WSU Extension

Hortsense

Pear
 
Disease
Crown gall 
European canker (Nectria canker) 
Fire blight 
Pacific Coast pear rust 
Pear trellis rust 
Powdery mildew 
Pseudomonas blossom blast and dieback 
Scab 
Stony pit 
Virus diseases 
Insect
Aphids 
Apple-and-thorn skeletonizer 
Brown marmorated stink bug 
Codling moth 
Cutworms and armyworms 
Pear psylla 
Pear slug (pear sawfly) 
Pearleaf blister mite 
San Jose scale 
Spider mites 



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Caption: Pseudomonas cankers on pear twigs
Photo by: R.S. Byther
  
Pear : Pseudomonas blossom blast and dieback
(revision date: 3/8/2016)


Biology
Blossom blast and dieback is caused by a bacterial infection. The infection causes buds to turn a papery brown and die. Leaves may be spotted. Flower petals and stems may also be affected, and fruit cluster bases can turn brown or black. Occasionally, fruiting spurs may be killed. Cankers may develop in twigs and branches. Symptoms of this disease, especially on flowers, may closely resemble fire blight. However, blast infections seldom extend more than 1"-2" into a spur. Bacterial ooze, which is common with fire blight, is not present with Pseudomonas blast. Ornamental pears and most Asian pear cultivars are also susceptible. Frost and cold injury promote infection, which is common in cold, wet springs. Warm, dry weather inhibits disease.
Management Options

Non-Chemical Management
  • Prevent frost injury when possible. Plant hardy varieties in protected locations.
  • Asian pear cultivars 'Niitaka', 'Seigyoku', 'Shinseiki' and 'Shinsui' have intermediate resistance.
  • Prune out and destroy infected tissues as soon as they are noticed. Make cuts at least 6" below infected areas and sterilize pruning tools between cuts.
  • Provide proper culture to minimize amount of succulent shoot growth and to reduce injuries.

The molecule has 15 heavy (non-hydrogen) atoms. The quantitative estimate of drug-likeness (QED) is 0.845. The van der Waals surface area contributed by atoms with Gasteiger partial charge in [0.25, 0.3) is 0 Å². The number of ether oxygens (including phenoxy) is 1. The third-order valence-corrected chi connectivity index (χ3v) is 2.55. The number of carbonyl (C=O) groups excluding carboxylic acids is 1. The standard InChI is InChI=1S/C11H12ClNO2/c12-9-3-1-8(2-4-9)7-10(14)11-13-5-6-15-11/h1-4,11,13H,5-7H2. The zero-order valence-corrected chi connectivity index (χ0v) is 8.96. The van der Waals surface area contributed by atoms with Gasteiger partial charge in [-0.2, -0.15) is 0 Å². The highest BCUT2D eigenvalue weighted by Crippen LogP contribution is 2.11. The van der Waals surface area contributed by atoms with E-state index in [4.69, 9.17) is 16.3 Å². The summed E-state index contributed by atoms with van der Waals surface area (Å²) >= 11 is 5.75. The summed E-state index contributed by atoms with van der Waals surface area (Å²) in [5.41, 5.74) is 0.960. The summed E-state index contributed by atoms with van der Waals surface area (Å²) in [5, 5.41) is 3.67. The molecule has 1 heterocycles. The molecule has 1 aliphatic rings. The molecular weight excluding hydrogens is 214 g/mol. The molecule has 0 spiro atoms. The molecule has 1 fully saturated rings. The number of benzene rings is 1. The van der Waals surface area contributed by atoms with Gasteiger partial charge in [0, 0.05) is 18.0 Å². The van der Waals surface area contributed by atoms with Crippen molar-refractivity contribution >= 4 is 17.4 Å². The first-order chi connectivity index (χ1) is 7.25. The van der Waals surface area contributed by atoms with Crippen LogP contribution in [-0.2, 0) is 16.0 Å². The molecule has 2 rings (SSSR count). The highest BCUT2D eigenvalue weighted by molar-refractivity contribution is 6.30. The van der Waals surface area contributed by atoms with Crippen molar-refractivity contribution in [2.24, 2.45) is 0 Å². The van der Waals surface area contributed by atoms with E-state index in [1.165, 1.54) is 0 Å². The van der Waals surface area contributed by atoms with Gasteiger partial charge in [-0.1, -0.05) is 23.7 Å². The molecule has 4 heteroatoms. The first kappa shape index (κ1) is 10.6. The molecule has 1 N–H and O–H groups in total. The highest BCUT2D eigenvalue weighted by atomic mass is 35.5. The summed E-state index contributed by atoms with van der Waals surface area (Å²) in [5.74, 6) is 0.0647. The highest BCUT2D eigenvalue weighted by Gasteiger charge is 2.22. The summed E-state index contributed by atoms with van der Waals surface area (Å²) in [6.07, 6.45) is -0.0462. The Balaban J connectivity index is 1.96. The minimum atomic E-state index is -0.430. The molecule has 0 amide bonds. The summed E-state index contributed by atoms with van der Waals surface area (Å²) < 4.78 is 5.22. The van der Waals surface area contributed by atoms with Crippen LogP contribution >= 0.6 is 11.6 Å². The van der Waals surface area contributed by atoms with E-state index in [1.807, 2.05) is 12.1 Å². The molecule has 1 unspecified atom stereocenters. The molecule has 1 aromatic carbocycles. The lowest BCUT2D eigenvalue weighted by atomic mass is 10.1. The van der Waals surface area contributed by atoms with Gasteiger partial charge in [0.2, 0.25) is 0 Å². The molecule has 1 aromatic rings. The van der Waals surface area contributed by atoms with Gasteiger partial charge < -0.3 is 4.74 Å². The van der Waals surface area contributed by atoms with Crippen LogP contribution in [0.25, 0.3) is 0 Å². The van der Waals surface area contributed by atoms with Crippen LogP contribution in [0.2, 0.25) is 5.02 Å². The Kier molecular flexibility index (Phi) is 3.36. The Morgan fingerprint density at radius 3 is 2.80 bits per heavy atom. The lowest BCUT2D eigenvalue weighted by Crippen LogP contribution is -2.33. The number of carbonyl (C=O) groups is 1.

• Avoid wounding plants.
Select non-chemical management options as your first choice!

Chemical Management

Apply before fall rains and again before spring growth starts. Excessive amounts may cause fruit russet. Homeowners should not make foliar applications to trees over 10 ft tall. Consult a commercial pesticide applicator for treatment of trees and shrubs over 10 ft. tall.

Listed below are examples of pesticides that are legal in Washington. Always read and follow all label directions.
  • Bonide Copper Fungicide Spray or Dust RTU [Organic]
    Active ingredient: basic copper sulfate  |  EPA reg no: 4-58
  • Bonide Liquid Copper Fungicide Conc/Organic Gardening
    Active ingredient: copper octanoate  |  EPA reg no: 67702-2-4
  • Lilly Miller Kop-R-Spray Conc
    Active ingredient: metallic copper  |  EPA reg no: 909-92
  • Soap-Shield Flowable Liquid Copper Fungicide [Organic]
    Active ingredient: copper octanoate  |  EPA reg no: 67702-2-56872
  • This list may not include all products registered for this use.
Images

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Caption: Pseudomonas cankers on pear twigs
Photo by: R.S. Byther